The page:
If rain is good luck on your wedding day, what is three feet of snow on your honeymoon? A young Thomas and Martha Jefferson found out in January of 1772.
Thomas Jefferson and winter were not friends. Read a selection of quotations from Jefferson's letters and learn how this Frozen Founder felt about the winter months.
In 1762, Thomas Jefferson described Christmas as the “day of greatest mirth and jollity.” During this special holiday season, share the genius of Jefferson and Monticello with the people on your gift list! Monticello’s online Shop has a gift for every age, style, and budget.
It is with heavy hearts that we share the passing of former Thomas Jefferson Foundation Trustee and Board Chairman, Thomas A. Saunders III.
We at Monticello are saddened by the recent passing of historian and biographer David McCullough. His accolades speak to the significant impact of his career...
Thomas Jefferson knew a thing or two about epidemics. The virulent diseases most feared in his time were smallpox and yellow fever.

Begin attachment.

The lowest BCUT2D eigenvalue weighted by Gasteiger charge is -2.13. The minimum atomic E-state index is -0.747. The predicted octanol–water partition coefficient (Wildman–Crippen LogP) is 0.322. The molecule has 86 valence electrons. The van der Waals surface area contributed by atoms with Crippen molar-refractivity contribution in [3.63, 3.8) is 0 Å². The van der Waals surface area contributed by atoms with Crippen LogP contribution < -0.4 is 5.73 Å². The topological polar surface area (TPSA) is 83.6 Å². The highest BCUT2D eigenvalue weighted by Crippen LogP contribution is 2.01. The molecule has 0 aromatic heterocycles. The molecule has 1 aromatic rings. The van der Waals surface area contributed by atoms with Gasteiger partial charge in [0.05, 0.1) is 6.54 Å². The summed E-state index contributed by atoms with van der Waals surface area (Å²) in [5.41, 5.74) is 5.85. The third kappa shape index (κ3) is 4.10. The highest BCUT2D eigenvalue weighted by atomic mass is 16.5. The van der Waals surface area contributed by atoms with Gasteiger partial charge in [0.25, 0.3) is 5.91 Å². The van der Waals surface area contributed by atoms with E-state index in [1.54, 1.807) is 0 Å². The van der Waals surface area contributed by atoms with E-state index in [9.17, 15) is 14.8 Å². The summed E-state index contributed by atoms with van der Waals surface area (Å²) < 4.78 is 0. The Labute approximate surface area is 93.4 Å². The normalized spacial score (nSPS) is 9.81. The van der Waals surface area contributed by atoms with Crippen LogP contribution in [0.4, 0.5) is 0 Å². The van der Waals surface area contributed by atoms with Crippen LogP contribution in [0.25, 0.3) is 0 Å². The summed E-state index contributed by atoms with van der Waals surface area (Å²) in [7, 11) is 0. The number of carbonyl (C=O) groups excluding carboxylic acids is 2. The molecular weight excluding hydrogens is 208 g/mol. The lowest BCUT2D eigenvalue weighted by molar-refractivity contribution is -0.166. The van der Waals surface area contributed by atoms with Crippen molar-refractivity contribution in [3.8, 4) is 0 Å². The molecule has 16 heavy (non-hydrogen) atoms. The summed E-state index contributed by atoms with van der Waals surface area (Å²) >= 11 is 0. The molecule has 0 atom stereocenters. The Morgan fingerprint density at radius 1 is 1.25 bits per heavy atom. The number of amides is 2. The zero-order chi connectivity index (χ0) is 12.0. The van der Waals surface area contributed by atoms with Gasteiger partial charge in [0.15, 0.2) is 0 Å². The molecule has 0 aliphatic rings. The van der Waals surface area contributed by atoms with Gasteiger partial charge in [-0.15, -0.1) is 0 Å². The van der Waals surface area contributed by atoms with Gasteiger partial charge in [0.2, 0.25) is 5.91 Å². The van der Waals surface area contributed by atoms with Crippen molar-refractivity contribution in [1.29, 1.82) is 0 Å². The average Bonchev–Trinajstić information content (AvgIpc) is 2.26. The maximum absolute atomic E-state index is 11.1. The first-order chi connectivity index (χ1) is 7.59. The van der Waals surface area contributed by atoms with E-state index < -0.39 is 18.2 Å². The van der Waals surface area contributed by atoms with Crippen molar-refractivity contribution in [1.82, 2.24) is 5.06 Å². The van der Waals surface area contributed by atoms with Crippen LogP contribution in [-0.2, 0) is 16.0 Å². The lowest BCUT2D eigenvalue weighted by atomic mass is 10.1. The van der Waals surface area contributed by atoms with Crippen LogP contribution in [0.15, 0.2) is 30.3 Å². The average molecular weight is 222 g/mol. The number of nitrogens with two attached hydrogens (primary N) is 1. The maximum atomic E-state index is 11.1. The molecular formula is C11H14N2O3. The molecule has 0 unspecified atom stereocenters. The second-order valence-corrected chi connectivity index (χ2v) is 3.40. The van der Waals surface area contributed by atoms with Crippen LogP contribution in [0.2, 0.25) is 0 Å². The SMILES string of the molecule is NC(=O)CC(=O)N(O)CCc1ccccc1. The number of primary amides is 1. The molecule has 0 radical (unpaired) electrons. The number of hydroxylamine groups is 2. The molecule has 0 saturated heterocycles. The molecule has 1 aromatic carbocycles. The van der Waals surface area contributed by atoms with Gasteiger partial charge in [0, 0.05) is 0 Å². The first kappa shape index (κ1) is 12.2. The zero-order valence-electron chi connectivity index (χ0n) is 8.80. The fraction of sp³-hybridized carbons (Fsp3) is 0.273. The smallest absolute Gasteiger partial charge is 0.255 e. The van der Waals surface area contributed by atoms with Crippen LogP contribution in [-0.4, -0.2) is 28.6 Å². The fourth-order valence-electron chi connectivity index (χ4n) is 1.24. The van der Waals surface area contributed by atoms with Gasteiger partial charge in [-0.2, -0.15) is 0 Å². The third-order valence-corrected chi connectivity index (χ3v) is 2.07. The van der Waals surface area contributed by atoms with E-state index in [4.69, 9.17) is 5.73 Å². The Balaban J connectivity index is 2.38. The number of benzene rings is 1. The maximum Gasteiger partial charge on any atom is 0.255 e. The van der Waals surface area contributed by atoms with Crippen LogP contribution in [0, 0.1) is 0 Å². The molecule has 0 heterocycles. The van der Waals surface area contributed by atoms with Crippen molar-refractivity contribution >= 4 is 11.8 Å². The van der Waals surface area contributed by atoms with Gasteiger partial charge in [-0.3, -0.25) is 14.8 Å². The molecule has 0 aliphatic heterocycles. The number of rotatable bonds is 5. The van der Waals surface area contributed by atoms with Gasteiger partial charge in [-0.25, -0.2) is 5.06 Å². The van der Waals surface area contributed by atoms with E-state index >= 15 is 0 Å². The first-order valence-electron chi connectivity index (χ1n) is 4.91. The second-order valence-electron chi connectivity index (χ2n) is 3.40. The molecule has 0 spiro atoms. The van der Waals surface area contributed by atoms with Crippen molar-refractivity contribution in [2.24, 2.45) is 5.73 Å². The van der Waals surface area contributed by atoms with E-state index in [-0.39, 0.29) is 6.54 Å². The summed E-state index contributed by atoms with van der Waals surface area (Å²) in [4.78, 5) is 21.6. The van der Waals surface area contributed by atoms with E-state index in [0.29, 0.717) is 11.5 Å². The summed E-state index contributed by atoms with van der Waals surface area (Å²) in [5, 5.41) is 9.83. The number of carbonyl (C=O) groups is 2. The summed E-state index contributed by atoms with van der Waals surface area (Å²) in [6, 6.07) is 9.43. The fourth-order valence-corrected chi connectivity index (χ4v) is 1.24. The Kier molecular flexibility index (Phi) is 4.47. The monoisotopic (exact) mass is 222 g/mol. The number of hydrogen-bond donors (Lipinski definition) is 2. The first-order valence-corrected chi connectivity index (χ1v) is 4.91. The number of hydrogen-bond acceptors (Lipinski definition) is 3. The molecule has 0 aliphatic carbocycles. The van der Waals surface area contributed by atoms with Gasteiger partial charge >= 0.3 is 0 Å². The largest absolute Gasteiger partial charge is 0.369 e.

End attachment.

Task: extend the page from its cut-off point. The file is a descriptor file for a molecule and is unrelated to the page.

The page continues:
The recent news cycle has seen a number of articles and a television interview proclaiming that Monticello is no longer a place where you can learn about Thomas Jefferson’s contributions to American history. Instead, these stories claim that the only thing you can learn is that Jefferson was a slaveholder. These stories are disappointing and inaccurate, but not at all surprising.
Part of a two-day event to honor Monticello's Getting Word community and the re-dedication of the Burial Ground for Enslaved People, this public program highlights the importance of descendant voices in the telling of American history—voices that have often been marginalized, or left out completely. Featured speakers include filmmaker Ava DuVernay, The Atlantic writer Clint Smith, Pulitzer Prize-winning historian Annette Gordon-Reed, musician Wynton Marsalis, Ford Foundation President Darren Walker, descendants of families who were enslaved at Monticello, and more.
931 Thomas Jefferson Parkway
Charlottesville, VA 22902